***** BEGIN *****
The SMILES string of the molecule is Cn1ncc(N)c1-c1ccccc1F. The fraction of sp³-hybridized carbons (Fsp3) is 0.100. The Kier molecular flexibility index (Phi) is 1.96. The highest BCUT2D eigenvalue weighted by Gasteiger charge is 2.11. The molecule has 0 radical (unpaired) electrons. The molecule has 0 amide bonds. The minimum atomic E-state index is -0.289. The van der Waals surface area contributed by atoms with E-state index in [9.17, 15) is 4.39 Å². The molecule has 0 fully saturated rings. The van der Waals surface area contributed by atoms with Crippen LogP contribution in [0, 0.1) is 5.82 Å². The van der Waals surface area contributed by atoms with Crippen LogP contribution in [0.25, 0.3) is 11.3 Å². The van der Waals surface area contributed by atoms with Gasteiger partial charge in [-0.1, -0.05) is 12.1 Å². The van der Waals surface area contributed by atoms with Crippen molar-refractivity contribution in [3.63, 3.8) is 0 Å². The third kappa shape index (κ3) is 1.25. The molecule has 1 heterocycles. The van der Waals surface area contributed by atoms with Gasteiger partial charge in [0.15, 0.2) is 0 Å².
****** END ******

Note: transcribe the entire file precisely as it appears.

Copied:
The SMILES string of the molecule is Cn1ncc(N)c1-c1ccccc1F. The fraction of sp³-hybridized carbons (Fsp3) is 0.100. The Kier molecular flexibility index (Phi) is 1.96. The highest BCUT2D eigenvalue weighted by Gasteiger charge is 2.11. The molecule has 0 radical (unpaired) electrons. The molecule has 0 amide bonds. The minimum atomic E-state index is -0.289. The van der Waals surface area contributed by atoms with E-state index in [9.17, 15) is 4.39 Å². The molecule has 0 fully saturated rings. The van der Waals surface area contributed by atoms with Crippen LogP contribution in [0, 0.1) is 5.82 Å². The van der Waals surface area contributed by atoms with Crippen LogP contribution in [0.25, 0.3) is 11.3 Å². The van der Waals surface area contributed by atoms with Gasteiger partial charge in [-0.1, -0.05) is 12.1 Å². The van der Waals surface area contributed by atoms with Crippen molar-refractivity contribution in [3.63, 3.8) is 0 Å². The third kappa shape index (κ3) is 1.25. The molecule has 1 heterocycles. The van der Waals surface area contributed by atoms with Gasteiger partial charge in [0.15, 0.2) is 0 Å².